The next morning we were awakened by a loud noise. We jumped out of bed and looked out the window and here came a wagon across the railroad track with two men in it driving a bronco that was running and kicking. They went down the street and out of town on the other side. We got up and went downstairs next door to a Chinese restaurant and got some breakfast.
My brother and I were sitting on a bench in front of the hotel when the wagon came back and the bronco was working fine. They drove up in front of the hotel and stopped. One of the men spoke to us and said that his name was Jess Morgan and wanted to know if we were the Bartmess boys, and we told him that we were. He said that Dad would be in town that evening, and that they worked for the same company over there. We could see the sign painted on the roof of the office building: Union Land & Cattle Company, Deeth Division. It was a large company. They owned 10,000 cattle, 18,000 sheep and several thousand head of horses and mules at the Deeth Division alone. Bob Anderson was Superintendent, and Arkansan and a real nice man.
That evening about 5:30 Dad and our stepmother drove in. They had come 25 miles that day by wagon to take back the haying supplies and stock salt. We were glad to see our father after many years away from him, and also glad to meet our stepmother. The next morning we started out for the Grock Ranch on Tabor Creek with two broncos and two gentle horses with a wagon loaded with stock salt and supplies. That was a long 25 miles up sagebrush flat with dust and hot sun. We thought we would never get there. The house was a low flat building with just three large rooms built of old railroad ties with a dirt roof. One large room was a bunkhouse in one end; in the middle there was a kitchen and one room for Dad and Ethel.
The next day was Sunday, but none of us were church members then. So we just got acquainted, looked the place over and went fishing. There was another man working there on the ranch by the name of Slim. By the way he was a Mormon boy from Utah, and Slim Peterson was the only name that I ever knew him by. He had been doing the irrigating and he knew how to catch fish “Paul Bunyan style”. There were no game laws or wardens then. So it was time to shut the water off so that they could start haying. He had it all planned out so he had shut it off the evening that we got there. He gave us a welcome that made us forget the dry dusty ride we had had the day before. The ditch that went to the lower meadow was about two miles long out through the sagebrush. When we started down the ditch Slim told us to just take the big ones, that there would be plenty. So we caught the fish out of the holes with our hands, and when we had caught about one hundred, Slim said that was enough “it will be all that we can eat before they spoil”. We had no refrigerator. When we went back we had about all we could carry, and he turned a little stream back into the ditch so that the small fish could get back to the creek. We had a real fish feed for a few days.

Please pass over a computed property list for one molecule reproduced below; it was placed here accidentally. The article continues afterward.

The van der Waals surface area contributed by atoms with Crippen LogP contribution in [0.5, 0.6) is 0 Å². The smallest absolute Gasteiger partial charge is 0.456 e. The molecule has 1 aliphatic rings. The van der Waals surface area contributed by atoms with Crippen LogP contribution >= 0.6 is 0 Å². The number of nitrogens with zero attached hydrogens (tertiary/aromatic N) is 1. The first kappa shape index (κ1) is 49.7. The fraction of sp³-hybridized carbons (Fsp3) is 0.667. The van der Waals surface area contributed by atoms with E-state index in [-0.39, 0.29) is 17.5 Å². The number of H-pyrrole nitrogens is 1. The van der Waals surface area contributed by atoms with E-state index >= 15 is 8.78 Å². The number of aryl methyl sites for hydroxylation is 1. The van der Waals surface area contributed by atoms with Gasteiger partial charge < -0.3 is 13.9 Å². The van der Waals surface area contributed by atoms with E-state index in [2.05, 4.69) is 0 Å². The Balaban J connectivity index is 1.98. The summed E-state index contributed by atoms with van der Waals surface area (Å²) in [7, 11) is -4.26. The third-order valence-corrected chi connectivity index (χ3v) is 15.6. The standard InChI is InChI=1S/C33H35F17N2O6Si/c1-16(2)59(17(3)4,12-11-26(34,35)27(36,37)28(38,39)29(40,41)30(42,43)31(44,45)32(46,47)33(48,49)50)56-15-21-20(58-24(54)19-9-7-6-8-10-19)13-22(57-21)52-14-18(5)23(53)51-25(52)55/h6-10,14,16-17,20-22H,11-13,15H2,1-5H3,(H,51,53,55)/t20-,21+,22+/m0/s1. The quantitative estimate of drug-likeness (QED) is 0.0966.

That was our first experience haying with broncos. We only had two gentle horses and five hundred tons of hay to put up on this small ranch. The wages were two dollars a day or $40 a month, take your choice.
After haying I went back to La Grande to school, but I got homesick and went back to Nevada before the term was out, and that ended my education. The next winter my brother went back to school and did about the same thing. Neither of us went to school any more.
The winter that my brother, Guy went back to La Grande to school was my first winter in Nevada. Dad and I fed the cattle and broke colts to lead. The weaned colts from all the ranches were brought to the Grock Ranch for us to break to lead. We kept ten tied up all the time and when we got them leading good we turned them loose and caught ten more, and that went on all winter. It got real cold there in the winter, sometimes down to 50 below zero. The beautiful Ruby Mountains to the southwest 30 miles away shone like big icicles in the weak winter sun. The Burnt Creek Mountains were to the south, the Tabor Mountains, back of the ranch, to the East and the Jarbridge Mountains to the north 30 or 40 miles away. The snow would crackle under your feet as you walked, and the sled runners would make all sorts of noise. It was so cold, but beautiful. I really loved that work.